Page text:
June 2013
Volume 54, Issue 15
ARVO Annual Meeting Abstract  |   June 2013
ipRGC light response characteristics change from post-natal to adult primarily between P8 and P15 in mice
Author Affiliations & Notes
  • Timothy Sexton
    Ophthalmology, University of Washington, Seattle, WA
  • Russell Van Gelder
    Ophthalmology, University of Washington, Seattle, WA
  • Footnotes
    Commercial Relationships Timothy Sexton, None; Russell Van Gelder, Novartis (F)
  • Footnotes
    Support None
Investigative Ophthalmology & Visual Science June 2013, Vol.54, 306. doi:
  • Views
  • Share
  • Tools
    • Alerts
      This feature is available to authenticated users only.
      Sign In or Create an Account ×
    • Get Citation

      Timothy Sexton, Russell Van Gelder; ipRGC light response characteristics change from post-natal to adult primarily between P8 and P15 in mice. Invest. Ophthalmol. Vis. Sci. 2013;54(15):306.

      Download citation file:

      © ARVO (1962-2015); The Authors (2016-present)

  • Supplements

Purpose: The extent and timing of development of intrinsic light sensitivity in ganglion cells has not been well described. Here, we compare light response dynamics and bleaching/adaptation of intrinsically photosensitive retinal ganglion cells (ipRGC) for three developmental time points in the mouse: P8, P15, and P30

Methods: Isolated retinas from mice at or near P8, P15 and P30, were recorded ganglion cell-side down on a multi-electrode array (MEA) while perfused with carbogen-bubbled Ames buffer at 3 ml/min with nicotinic and glutamatergic blockers (10 nM epibatidine, 10 μM DNQX, 20 μM AP-4, 50 μM AP-5) for P8-P10 retinas and glutamatergic blockers (80 μM CNQX, 100 μM AP-4, 200 μM AP-5) for all others. ipRGCs were illuminated with a xenon light filtered through a 480 nm bandpass filter at 3.98 x 1013 photon cm-2 s-1. For short-term bleaching/adaptation, retinas were exposed to a 1-min light stimulus followed by a 1-min light test with time intervals of 1-10 minutes between. Response dynamics were assessed from the initial light exposure of each retina from these experiments. For long-term bleaching/adaptation, retinas were exposed to a 1-hr continuous light, allowed to recover 10-min, and then assessed for light response every 10-min for 1-hr.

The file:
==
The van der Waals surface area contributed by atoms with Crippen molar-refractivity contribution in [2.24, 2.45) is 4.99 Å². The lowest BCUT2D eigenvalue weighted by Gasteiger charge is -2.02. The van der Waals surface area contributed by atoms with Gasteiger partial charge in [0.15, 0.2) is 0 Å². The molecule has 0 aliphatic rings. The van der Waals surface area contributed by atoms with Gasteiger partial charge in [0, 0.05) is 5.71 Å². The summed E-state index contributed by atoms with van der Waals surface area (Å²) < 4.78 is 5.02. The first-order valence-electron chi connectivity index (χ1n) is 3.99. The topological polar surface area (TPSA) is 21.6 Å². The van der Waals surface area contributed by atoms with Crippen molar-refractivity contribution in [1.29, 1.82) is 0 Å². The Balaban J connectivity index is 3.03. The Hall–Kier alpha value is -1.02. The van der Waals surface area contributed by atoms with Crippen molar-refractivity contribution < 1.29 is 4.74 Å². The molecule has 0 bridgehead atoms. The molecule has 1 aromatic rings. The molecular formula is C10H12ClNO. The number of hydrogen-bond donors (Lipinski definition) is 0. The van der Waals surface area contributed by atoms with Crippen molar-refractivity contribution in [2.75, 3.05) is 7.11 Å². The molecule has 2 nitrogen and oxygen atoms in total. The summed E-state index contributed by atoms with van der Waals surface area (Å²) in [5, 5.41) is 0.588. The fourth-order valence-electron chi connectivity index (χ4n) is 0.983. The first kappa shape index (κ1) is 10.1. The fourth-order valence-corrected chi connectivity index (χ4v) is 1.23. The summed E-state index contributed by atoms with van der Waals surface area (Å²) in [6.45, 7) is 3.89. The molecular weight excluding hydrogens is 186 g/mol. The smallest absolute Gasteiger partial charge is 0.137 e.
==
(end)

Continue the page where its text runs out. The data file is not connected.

Results: Response dynamics to a 1-min light stimulus changed with increasing age. On-latency increased (medians of P8=7 sec, P15=10 sec, P30=10.5 sec). Maximal firing rate decreased (medians of P8=20 Hz, P15=16 Hz, P30=12 Hz). Off-latency decreased substantially (medians of P8=62 sec, P15=11 sec, P30=9.5 sec). The extent of adaptation/bleaching from a 1-min light stimulus also changed. ipRGCs from P8 animals showed a decreased response of ~10% after a 1-min recovery period, which took 6-min to return to pre-exposure levels. A larger decrease of ~40% was seen in both P15 and P30 ipRGCs after a 1-min recovery, which took up to 10-min to recover to pre-exposure levels. Similarly, the two older age groups had faster and more complete declines in firing over the course of a 1-hr continuous light exposure than the P8 group and then recovered to lower levels (P8 ipRGCs recovered to ~80% of pre-exposure activity, while P15 and P30 ipRGCs recovered to only ~40%.)

Conclusions: We show a generalized decrease in light responses and recovery from light exposure in ipRGCs over the first month of development. These changes occur primarily between days P8 and P15.

Keywords: 698 retinal development • 648 photoreceptors • 458 circadian rhythms  

This PDF is available to Subscribers Only

Sign in or purchase a subscription to access this content. ×

You must be signed into an individual account to use this feature.